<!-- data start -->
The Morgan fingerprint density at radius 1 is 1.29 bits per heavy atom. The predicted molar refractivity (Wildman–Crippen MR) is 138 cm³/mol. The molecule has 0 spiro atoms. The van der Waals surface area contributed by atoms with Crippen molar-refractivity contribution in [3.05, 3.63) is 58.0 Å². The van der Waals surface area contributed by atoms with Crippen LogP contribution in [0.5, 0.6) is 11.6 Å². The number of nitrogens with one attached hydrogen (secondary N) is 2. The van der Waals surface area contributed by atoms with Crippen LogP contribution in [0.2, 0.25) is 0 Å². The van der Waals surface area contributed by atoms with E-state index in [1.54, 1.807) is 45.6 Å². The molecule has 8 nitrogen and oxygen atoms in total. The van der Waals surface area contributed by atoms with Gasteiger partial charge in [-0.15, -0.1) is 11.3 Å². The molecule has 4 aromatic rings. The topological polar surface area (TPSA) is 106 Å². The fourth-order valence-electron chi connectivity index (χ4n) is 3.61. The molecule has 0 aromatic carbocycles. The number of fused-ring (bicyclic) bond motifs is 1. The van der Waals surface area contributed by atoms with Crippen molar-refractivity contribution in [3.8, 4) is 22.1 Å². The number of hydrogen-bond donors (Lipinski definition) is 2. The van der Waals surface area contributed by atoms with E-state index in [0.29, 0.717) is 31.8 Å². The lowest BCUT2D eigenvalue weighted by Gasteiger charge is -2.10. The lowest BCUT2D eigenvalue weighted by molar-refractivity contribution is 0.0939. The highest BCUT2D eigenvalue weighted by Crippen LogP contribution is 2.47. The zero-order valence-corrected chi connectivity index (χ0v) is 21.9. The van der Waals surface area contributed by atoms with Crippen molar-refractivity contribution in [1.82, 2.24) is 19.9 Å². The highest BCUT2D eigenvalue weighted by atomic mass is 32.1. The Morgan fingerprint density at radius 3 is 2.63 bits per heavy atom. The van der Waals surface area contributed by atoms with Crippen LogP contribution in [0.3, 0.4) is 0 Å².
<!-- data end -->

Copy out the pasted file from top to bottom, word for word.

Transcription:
The Morgan fingerprint density at radius 1 is 1.29 bits per heavy atom. The predicted molar refractivity (Wildman–Crippen MR) is 138 cm³/mol. The molecule has 0 spiro atoms. The van der Waals surface area contributed by atoms with Crippen molar-refractivity contribution in [3.05, 3.63) is 58.0 Å². The van der Waals surface area contributed by atoms with Crippen LogP contribution in [0.5, 0.6) is 11.6 Å². The number of nitrogens with one attached hydrogen (secondary N) is 2. The van der Waals surface area contributed by atoms with Crippen LogP contribution in [0.2, 0.25) is 0 Å². The van der Waals surface area contributed by atoms with E-state index in [1.54, 1.807) is 45.6 Å². The molecule has 8 nitrogen and oxygen atoms in total. The van der Waals surface area contributed by atoms with Gasteiger partial charge in [-0.15, -0.1) is 11.3 Å². The molecule has 4 aromatic rings. The topological polar surface area (TPSA) is 106 Å². The fourth-order valence-electron chi connectivity index (χ4n) is 3.61. The molecule has 0 aromatic carbocycles. The number of fused-ring (bicyclic) bond motifs is 1. The van der Waals surface area contributed by atoms with Crippen molar-refractivity contribution in [3.8, 4) is 22.1 Å². The number of hydrogen-bond donors (Lipinski definition) is 2. The van der Waals surface area contributed by atoms with E-state index in [0.29, 0.717) is 31.8 Å². The lowest BCUT2D eigenvalue weighted by Gasteiger charge is -2.10. The lowest BCUT2D eigenvalue weighted by molar-refractivity contribution is 0.0939. The highest BCUT2D eigenvalue weighted by Crippen LogP contribution is 2.47. The zero-order valence-corrected chi connectivity index (χ0v) is 21.9. The van der Waals surface area contributed by atoms with Crippen molar-refractivity contribution in [1.82, 2.24) is 19.9 Å². The highest BCUT2D eigenvalue weighted by atomic mass is 32.1. The Morgan fingerprint density at radius 3 is 2.63 bits per heavy atom. The van der Waals surface area contributed by atoms with Crippen LogP contribution in [0.3, 0.4) is 0 Å².